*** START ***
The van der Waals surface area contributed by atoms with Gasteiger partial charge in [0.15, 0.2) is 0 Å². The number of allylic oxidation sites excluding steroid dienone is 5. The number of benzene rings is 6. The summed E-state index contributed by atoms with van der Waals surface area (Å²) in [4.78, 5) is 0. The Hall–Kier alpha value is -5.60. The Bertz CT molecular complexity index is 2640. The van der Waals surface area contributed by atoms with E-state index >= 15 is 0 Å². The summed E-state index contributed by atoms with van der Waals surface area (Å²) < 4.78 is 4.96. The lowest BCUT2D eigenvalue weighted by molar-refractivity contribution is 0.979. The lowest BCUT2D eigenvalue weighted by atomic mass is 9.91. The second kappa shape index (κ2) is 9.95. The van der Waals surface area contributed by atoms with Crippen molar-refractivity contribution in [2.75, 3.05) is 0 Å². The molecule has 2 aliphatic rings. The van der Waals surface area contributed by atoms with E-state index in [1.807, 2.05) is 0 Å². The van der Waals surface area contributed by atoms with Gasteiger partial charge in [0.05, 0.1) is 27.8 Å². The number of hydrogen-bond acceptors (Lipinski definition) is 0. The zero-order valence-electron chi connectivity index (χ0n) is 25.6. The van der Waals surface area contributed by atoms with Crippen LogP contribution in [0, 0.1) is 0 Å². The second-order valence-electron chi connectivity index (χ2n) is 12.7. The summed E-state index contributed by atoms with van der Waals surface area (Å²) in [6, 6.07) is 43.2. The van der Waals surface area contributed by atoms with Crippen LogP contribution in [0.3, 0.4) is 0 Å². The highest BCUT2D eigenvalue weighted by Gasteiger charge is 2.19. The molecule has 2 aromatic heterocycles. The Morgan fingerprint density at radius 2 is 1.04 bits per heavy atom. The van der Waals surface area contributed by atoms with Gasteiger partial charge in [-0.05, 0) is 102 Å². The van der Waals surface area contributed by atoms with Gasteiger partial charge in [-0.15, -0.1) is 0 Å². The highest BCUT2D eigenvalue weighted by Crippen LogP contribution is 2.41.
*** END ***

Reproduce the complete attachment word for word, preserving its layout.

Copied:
The van der Waals surface area contributed by atoms with Gasteiger partial charge in [0.15, 0.2) is 0 Å². The number of allylic oxidation sites excluding steroid dienone is 5. The number of benzene rings is 6. The summed E-state index contributed by atoms with van der Waals surface area (Å²) in [4.78, 5) is 0. The Hall–Kier alpha value is -5.60. The Bertz CT molecular complexity index is 2640. The van der Waals surface area contributed by atoms with E-state index >= 15 is 0 Å². The summed E-state index contributed by atoms with van der Waals surface area (Å²) < 4.78 is 4.96. The lowest BCUT2D eigenvalue weighted by molar-refractivity contribution is 0.979. The lowest BCUT2D eigenvalue weighted by atomic mass is 9.91. The second kappa shape index (κ2) is 9.95. The van der Waals surface area contributed by atoms with Crippen molar-refractivity contribution in [2.75, 3.05) is 0 Å². The molecule has 2 aliphatic rings. The van der Waals surface area contributed by atoms with E-state index in [1.807, 2.05) is 0 Å². The van der Waals surface area contributed by atoms with Gasteiger partial charge in [0.05, 0.1) is 27.8 Å². The number of hydrogen-bond acceptors (Lipinski definition) is 0. The zero-order valence-electron chi connectivity index (χ0n) is 25.6. The van der Waals surface area contributed by atoms with Crippen LogP contribution in [0, 0.1) is 0 Å². The second-order valence-electron chi connectivity index (χ2n) is 12.7. The summed E-state index contributed by atoms with van der Waals surface area (Å²) in [6, 6.07) is 43.2. The van der Waals surface area contributed by atoms with Crippen LogP contribution in [0.3, 0.4) is 0 Å². The highest BCUT2D eigenvalue weighted by Gasteiger charge is 2.19. The molecule has 2 aromatic heterocycles. The Morgan fingerprint density at radius 2 is 1.04 bits per heavy atom. The van der Waals surface area contributed by atoms with Gasteiger partial charge in [-0.05, 0) is 102 Å². The van der Waals surface area contributed by atoms with Gasteiger partial charge in [-0.15, -0.1) is 0 Å². The highest BCUT2D eigenvalue weighted by Crippen LogP contribution is 2.41.